Neurological consequences of COVID-19

Pharmacol Rep. 2022 Dec;74(6):1208-1222. doi: 10.1007/s43440-022-00424-6. Epub 2022 Sep 30.


In December 2019, cases of pneumonia caused by infection with the previously unknown severe acute respiratory syndrome coronavirus 2 (SARS-CoV-2), leading to coronavirus disease 2019 (COVID-19), were identified. Typical manifestations of COVID-19 are fever, cough, fatigue and dyspnoea. Initially, it was thought that the mechanism of action of SARS-CoV-2 was only associated with respiratory tract invasion, but it was later revealed that the infection might involve many other organs and systems, including the central and peripheral nervous systems. Neurological complications associated with SARS-CoV-2 infection include encephalopathy, encephalitis, meningitis, acute disseminated encephalomyelitis (ADEM), ischaemic and haemorrhagic stroke and cerebral venous sinus thrombosis. In cases of peripheral nervous system involvement, smell and taste disorders, myopathy or the signs and symptoms of Guillain‒Barré syndrome are observed. The most common early neurological complications, particularly during the first year of the epidemic, were anosmia and taste disorders, which, according to some studies, occurred in over 80 percent of patients with COVID-19. The proportion of patients with serious neurological manifestations was small compared to the global number of patients, but the numbers of SARS-CoV-2 infections and critical patients increased substantially. The experience from 2 years of the pandemic has shown that approximately 13% of infected patients suffer from severe neurological complications. The relationship between SARS-CoV-2 and the nervous system is not only a cause of neurological complications in previously healthy individuals but also directly and indirectly affects the courses of many nervous system diseases.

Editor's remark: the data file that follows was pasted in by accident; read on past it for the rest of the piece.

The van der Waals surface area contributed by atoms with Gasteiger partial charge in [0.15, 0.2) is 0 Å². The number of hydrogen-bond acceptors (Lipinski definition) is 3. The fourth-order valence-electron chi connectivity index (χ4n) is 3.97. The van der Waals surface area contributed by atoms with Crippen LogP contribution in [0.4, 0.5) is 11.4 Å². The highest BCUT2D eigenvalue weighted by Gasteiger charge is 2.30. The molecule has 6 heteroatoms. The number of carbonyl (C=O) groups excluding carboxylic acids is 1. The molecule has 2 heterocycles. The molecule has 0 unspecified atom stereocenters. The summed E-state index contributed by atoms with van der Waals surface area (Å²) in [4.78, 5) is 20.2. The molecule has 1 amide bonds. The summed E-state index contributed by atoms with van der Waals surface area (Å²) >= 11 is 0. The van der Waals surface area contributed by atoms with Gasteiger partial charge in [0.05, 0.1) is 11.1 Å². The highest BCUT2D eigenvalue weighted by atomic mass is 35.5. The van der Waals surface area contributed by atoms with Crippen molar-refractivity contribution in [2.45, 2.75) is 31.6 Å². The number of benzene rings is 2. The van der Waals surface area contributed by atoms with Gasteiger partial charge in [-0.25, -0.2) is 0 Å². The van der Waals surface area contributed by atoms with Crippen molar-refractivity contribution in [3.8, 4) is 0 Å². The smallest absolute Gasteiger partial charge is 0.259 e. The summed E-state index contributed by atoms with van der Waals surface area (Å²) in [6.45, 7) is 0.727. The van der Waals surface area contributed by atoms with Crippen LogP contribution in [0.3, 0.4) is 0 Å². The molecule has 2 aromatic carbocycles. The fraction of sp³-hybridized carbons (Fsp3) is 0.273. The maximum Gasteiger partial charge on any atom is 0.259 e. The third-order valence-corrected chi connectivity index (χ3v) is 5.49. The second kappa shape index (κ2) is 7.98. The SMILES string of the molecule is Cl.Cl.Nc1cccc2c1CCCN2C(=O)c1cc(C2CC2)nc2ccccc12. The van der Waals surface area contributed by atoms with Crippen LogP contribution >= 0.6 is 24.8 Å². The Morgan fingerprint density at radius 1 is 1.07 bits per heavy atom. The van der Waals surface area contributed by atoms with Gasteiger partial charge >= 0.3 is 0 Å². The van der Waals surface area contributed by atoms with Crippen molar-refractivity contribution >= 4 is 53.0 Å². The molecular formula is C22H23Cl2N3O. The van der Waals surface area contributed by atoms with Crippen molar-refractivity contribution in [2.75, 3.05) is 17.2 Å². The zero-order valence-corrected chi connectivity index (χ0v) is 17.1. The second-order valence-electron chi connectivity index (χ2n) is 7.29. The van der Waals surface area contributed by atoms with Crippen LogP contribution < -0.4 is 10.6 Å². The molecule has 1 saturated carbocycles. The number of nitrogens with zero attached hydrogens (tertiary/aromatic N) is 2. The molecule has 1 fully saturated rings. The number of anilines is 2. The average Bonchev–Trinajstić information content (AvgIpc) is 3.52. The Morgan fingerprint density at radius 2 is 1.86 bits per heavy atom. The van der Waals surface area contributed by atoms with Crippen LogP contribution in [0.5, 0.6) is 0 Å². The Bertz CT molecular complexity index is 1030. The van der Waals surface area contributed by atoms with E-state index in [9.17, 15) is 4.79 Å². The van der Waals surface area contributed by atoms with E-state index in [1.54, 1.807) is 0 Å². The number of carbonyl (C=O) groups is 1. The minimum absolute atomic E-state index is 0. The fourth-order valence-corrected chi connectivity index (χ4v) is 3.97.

Keywords: COVID-19; Neurological complications; SARS-CoV-2.

Publication types

  • Review

MeSH terms

  • COVID-19* / complications
  • Humans
  • SARS-CoV-2
  • Taste Disorders / etiology